Review Summary: Hasidic Chic
It's difficult to appropriate circumstances and context to Jack White's sophomore LP. Believe me, I've tried. Aside from the fact that the man was caught up in a damning Rolling Stone article and a series of offending emails, White keeps his cards so close to his chest that it stops us picky writers analyzing how his personal life impacts his art. In the end it leaves us with just the music and little else, and taken on that level Lazaretto
is a fine and respectable piece in its own right.
Typical blues fare dominates on White's sophomore solo record, trouncing any attempt the Black Keys have made at trying to resuscitate the genre on Turn Blue
. Generic misogyny is mined on "Three Women", White slithering around with all his sexual imposition and blues rock swagger. The singles for the record, the ironically mundane braggadocio of "Lazaretto" and an exercise in instrumental terror "High Ball Stepper", are easy standouts, boasting trademark White wit and dirty blues guitar lines.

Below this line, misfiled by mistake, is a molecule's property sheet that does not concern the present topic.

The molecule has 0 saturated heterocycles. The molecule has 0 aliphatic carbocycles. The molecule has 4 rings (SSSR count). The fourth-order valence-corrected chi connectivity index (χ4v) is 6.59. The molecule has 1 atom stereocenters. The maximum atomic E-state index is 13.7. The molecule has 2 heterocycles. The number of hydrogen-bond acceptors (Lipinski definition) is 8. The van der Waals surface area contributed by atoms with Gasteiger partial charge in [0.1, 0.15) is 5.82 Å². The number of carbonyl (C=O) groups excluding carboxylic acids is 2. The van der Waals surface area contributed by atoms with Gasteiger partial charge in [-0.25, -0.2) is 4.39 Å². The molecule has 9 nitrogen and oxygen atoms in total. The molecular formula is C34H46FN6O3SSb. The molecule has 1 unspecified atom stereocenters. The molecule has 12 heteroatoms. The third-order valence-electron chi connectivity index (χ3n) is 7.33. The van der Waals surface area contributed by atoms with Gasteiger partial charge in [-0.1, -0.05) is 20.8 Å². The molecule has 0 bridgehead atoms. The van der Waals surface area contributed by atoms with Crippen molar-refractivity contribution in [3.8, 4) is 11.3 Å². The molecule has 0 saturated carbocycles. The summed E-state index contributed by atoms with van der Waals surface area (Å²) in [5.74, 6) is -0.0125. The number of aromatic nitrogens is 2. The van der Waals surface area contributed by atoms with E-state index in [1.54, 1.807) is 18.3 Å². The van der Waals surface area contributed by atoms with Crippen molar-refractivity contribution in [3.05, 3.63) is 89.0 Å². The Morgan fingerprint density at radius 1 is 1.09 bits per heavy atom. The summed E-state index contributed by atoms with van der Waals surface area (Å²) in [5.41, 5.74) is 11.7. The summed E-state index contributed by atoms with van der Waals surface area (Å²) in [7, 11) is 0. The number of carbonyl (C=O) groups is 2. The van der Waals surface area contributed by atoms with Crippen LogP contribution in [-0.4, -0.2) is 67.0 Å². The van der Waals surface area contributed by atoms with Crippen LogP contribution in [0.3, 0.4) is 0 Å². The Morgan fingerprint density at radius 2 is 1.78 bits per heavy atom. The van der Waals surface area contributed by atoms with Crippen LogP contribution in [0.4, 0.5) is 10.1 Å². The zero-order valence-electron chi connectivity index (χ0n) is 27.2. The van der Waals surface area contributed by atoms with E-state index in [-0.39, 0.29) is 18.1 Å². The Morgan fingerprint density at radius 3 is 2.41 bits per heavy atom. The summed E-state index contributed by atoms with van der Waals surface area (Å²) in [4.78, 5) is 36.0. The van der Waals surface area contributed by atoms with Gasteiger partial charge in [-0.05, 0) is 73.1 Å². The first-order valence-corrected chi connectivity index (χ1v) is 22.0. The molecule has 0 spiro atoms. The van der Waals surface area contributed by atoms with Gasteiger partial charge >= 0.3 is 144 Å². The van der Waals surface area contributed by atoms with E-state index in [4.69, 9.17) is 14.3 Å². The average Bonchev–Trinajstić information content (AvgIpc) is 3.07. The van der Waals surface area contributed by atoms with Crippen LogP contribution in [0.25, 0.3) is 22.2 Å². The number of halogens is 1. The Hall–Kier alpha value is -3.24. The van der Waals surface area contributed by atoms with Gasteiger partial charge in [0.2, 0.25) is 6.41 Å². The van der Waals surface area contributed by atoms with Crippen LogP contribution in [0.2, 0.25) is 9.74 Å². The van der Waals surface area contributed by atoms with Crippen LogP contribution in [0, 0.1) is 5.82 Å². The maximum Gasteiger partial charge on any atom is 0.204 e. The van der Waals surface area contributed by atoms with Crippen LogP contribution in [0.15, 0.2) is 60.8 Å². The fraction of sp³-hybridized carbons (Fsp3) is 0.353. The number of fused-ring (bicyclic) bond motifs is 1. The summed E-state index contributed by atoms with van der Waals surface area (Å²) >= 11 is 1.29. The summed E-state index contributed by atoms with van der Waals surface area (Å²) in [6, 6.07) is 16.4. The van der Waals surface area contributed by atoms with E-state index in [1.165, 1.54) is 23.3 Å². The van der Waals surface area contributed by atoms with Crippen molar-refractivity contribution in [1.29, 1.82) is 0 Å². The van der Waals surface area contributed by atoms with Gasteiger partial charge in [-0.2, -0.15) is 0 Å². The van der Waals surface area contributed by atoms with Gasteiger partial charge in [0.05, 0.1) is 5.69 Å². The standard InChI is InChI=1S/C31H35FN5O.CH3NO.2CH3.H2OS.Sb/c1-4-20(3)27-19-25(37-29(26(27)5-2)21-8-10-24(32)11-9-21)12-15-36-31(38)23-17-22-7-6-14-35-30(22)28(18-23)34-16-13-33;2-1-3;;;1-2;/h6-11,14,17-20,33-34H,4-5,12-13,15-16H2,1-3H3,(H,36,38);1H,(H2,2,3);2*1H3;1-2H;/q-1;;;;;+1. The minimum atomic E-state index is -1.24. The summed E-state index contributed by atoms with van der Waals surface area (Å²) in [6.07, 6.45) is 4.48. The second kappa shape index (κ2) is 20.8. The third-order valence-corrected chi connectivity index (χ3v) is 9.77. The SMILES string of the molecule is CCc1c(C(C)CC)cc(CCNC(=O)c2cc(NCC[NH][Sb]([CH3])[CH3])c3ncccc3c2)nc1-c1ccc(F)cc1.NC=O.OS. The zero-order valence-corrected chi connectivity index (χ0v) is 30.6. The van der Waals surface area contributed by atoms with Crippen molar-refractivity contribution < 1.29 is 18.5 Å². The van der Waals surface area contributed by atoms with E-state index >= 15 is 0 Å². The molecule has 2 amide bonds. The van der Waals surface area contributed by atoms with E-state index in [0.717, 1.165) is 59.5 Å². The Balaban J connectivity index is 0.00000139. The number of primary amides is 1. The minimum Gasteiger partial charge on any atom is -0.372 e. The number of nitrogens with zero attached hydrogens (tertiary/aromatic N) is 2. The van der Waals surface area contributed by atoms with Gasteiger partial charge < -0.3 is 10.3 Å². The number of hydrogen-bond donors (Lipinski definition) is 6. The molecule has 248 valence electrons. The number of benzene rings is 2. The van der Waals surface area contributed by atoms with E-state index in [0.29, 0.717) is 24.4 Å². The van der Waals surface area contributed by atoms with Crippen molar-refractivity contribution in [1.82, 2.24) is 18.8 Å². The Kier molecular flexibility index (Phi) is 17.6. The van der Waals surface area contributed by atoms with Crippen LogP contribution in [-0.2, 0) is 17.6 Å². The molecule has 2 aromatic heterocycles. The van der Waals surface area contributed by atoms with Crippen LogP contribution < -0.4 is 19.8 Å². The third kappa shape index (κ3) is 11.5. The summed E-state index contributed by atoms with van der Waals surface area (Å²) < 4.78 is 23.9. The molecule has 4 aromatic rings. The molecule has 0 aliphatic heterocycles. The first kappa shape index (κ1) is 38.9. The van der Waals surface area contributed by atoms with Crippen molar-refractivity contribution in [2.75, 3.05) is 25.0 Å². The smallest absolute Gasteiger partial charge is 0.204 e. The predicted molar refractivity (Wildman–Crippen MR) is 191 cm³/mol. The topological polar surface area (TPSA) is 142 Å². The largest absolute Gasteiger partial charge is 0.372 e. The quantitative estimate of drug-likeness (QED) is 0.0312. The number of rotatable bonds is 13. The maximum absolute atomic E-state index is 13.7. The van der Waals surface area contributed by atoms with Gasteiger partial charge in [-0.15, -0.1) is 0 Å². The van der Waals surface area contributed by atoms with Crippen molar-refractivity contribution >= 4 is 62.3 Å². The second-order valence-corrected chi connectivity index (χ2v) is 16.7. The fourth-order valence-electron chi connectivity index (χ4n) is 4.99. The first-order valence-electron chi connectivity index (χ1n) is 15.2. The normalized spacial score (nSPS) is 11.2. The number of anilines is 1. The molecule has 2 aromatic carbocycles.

However that's not say White is a one trick pony when it comes to stylistic turns- he makes clear strides into a far more diverse set of influences than those seen on Blunderbuss
. White himself engages occasional hip hop influences now, spitting lines of adolescent rhetoric reminiscent of Chuck D/Flavor Flav on "That Black Rat Licorice". Alternative country romp "Temporary Ground" is the most noticeable; with a guest spot from Lillie Mae Rische, White takes a typically stagnant and cheesy structure and turns it on its head, creating a subtle metaphor for the construction of ego in relation to lily pads. The same can be said of upbeat, jaunty piano rock of "Would You Fight for My Love?" and "Just One Drink"; adaptable to just about any style he can conjure up, pronounced folky tunes like "Alone in My Home" rub up well against more standard alternative rock numbers like "I Think I Found the Culprit".
When Turn Blue
arrived earlier this year, I commended it for its ability to stray from commercial expectations and produce something with a little more difficulty. Jack White has already had the benefit of growing up through his tenure in the White Stripes, and as an audience we can sense him being almost comfortable with himself in 2014. With a clear idea of the musician he wants to be, it would be a pleasure if more blues rock albums sounded like Lazaretto